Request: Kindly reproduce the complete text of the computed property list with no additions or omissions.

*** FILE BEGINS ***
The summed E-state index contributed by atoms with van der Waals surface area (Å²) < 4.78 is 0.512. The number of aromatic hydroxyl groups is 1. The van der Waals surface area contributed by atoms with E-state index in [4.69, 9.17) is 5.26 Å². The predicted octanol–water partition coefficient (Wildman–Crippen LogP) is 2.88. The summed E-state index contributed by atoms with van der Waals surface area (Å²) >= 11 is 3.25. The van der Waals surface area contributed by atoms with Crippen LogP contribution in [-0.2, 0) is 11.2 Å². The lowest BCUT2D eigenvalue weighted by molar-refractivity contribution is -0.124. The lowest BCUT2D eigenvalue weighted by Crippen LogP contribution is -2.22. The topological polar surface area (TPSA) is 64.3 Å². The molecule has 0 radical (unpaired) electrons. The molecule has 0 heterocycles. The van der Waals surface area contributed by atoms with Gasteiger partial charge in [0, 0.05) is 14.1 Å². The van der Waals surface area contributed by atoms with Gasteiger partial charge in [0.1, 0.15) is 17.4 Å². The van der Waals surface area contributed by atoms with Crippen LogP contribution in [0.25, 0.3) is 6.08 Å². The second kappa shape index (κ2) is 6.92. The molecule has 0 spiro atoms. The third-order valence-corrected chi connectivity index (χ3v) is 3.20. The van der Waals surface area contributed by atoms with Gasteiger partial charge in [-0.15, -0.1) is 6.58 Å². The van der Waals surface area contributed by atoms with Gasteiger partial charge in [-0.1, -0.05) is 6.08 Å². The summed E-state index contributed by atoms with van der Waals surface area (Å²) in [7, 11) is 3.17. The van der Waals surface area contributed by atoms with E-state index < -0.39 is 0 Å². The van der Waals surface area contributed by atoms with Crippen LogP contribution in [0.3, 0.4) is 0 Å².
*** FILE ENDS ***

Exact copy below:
The summed E-state index contributed by atoms with van der Waals surface area (Å²) < 4.78 is 0.512. The number of aromatic hydroxyl groups is 1. The van der Waals surface area contributed by atoms with E-state index in [4.69, 9.17) is 5.26 Å². The predicted octanol–water partition coefficient (Wildman–Crippen LogP) is 2.88. The summed E-state index contributed by atoms with van der Waals surface area (Å²) >= 11 is 3.25. The van der Waals surface area contributed by atoms with Crippen LogP contribution in [-0.2, 0) is 11.2 Å². The lowest BCUT2D eigenvalue weighted by molar-refractivity contribution is -0.124. The lowest BCUT2D eigenvalue weighted by Crippen LogP contribution is -2.22. The topological polar surface area (TPSA) is 64.3 Å². The molecule has 0 radical (unpaired) electrons. The molecule has 0 heterocycles. The van der Waals surface area contributed by atoms with Gasteiger partial charge in [0, 0.05) is 14.1 Å². The van der Waals surface area contributed by atoms with Gasteiger partial charge in [0.1, 0.15) is 17.4 Å². The van der Waals surface area contributed by atoms with Crippen LogP contribution in [0.25, 0.3) is 6.08 Å². The second kappa shape index (κ2) is 6.92. The molecule has 0 spiro atoms. The third-order valence-corrected chi connectivity index (χ3v) is 3.20. The van der Waals surface area contributed by atoms with Gasteiger partial charge in [-0.15, -0.1) is 6.58 Å². The van der Waals surface area contributed by atoms with Gasteiger partial charge in [-0.1, -0.05) is 6.08 Å². The summed E-state index contributed by atoms with van der Waals surface area (Å²) in [7, 11) is 3.17. The van der Waals surface area contributed by atoms with E-state index < -0.39 is 0 Å². The van der Waals surface area contributed by atoms with Crippen LogP contribution in [0.3, 0.4) is 0 Å².